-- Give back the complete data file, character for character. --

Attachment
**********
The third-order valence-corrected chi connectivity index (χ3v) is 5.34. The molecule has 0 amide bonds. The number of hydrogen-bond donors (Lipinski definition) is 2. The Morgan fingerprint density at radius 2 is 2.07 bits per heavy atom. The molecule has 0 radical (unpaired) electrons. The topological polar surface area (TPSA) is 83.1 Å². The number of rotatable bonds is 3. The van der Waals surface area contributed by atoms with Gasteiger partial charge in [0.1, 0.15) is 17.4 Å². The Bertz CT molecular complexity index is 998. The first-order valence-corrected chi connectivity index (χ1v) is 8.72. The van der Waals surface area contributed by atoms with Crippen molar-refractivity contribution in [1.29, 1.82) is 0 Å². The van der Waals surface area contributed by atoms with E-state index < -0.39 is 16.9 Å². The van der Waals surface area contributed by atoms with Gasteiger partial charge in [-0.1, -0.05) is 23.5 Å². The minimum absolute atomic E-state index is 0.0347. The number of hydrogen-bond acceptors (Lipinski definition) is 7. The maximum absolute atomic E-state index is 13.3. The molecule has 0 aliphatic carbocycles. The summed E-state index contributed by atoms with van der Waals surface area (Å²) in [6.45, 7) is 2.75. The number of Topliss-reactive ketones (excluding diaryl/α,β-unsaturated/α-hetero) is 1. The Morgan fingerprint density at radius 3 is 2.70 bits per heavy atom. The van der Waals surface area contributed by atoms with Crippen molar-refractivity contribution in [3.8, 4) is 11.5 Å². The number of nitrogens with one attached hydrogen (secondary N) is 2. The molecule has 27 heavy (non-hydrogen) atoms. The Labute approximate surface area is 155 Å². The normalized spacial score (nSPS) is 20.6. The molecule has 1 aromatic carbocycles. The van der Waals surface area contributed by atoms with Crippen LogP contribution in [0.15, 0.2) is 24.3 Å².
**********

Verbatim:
The third-order valence-corrected chi connectivity index (χ3v) is 5.34. The molecule has 0 amide bonds. The number of hydrogen-bond donors (Lipinski definition) is 2. The Morgan fingerprint density at radius 2 is 2.07 bits per heavy atom. The molecule has 0 radical (unpaired) electrons. The topological polar surface area (TPSA) is 83.1 Å². The number of rotatable bonds is 3. The van der Waals surface area contributed by atoms with Gasteiger partial charge in [0.1, 0.15) is 17.4 Å². The Bertz CT molecular complexity index is 998. The first-order valence-corrected chi connectivity index (χ1v) is 8.72. The van der Waals surface area contributed by atoms with Crippen molar-refractivity contribution in [1.29, 1.82) is 0 Å². The van der Waals surface area contributed by atoms with E-state index < -0.39 is 16.9 Å². The van der Waals surface area contributed by atoms with Gasteiger partial charge in [-0.1, -0.05) is 23.5 Å². The minimum absolute atomic E-state index is 0.0347. The number of hydrogen-bond acceptors (Lipinski definition) is 7. The maximum absolute atomic E-state index is 13.3. The molecule has 0 aliphatic carbocycles. The summed E-state index contributed by atoms with van der Waals surface area (Å²) in [6.45, 7) is 2.75. The number of Topliss-reactive ketones (excluding diaryl/α,β-unsaturated/α-hetero) is 1. The Morgan fingerprint density at radius 3 is 2.70 bits per heavy atom. The van der Waals surface area contributed by atoms with Crippen molar-refractivity contribution in [3.8, 4) is 11.5 Å². The number of nitrogens with one attached hydrogen (secondary N) is 2. The molecule has 27 heavy (non-hydrogen) atoms. The Labute approximate surface area is 155 Å². The normalized spacial score (nSPS) is 20.6. The molecule has 1 aromatic carbocycles. The van der Waals surface area contributed by atoms with Crippen LogP contribution in [0.15, 0.2) is 24.3 Å².